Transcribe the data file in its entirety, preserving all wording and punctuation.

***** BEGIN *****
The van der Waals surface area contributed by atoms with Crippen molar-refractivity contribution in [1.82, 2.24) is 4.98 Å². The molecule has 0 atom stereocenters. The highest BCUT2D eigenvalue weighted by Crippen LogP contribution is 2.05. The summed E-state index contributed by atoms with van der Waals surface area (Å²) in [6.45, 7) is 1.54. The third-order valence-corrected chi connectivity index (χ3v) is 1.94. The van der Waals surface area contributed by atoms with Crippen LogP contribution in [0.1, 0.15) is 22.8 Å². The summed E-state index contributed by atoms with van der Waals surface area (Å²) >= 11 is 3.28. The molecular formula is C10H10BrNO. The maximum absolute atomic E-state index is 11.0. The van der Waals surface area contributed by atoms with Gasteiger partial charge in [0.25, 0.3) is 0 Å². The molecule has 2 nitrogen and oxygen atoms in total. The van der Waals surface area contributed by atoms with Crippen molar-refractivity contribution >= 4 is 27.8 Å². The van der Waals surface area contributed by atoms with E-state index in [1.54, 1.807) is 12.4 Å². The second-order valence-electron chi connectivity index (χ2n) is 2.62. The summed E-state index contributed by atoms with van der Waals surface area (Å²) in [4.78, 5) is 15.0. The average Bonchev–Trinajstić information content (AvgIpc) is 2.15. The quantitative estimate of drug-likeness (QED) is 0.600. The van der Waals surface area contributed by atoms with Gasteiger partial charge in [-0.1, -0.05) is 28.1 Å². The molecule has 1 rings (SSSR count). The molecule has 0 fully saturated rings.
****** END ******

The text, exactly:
The van der Waals surface area contributed by atoms with Crippen molar-refractivity contribution in [1.82, 2.24) is 4.98 Å². The molecule has 0 atom stereocenters. The highest BCUT2D eigenvalue weighted by Crippen LogP contribution is 2.05. The summed E-state index contributed by atoms with van der Waals surface area (Å²) in [6.45, 7) is 1.54. The third-order valence-corrected chi connectivity index (χ3v) is 1.94. The van der Waals surface area contributed by atoms with Crippen LogP contribution in [0.1, 0.15) is 22.8 Å². The summed E-state index contributed by atoms with van der Waals surface area (Å²) >= 11 is 3.28. The molecular formula is C10H10BrNO. The maximum absolute atomic E-state index is 11.0. The van der Waals surface area contributed by atoms with Gasteiger partial charge in [0.25, 0.3) is 0 Å². The molecule has 2 nitrogen and oxygen atoms in total. The van der Waals surface area contributed by atoms with Crippen molar-refractivity contribution >= 4 is 27.8 Å². The van der Waals surface area contributed by atoms with E-state index in [1.54, 1.807) is 12.4 Å². The second-order valence-electron chi connectivity index (χ2n) is 2.62. The summed E-state index contributed by atoms with van der Waals surface area (Å²) in [4.78, 5) is 15.0. The average Bonchev–Trinajstić information content (AvgIpc) is 2.15. The quantitative estimate of drug-likeness (QED) is 0.600. The van der Waals surface area contributed by atoms with Gasteiger partial charge in [-0.1, -0.05) is 28.1 Å². The molecule has 1 rings (SSSR count). The molecule has 0 fully saturated rings.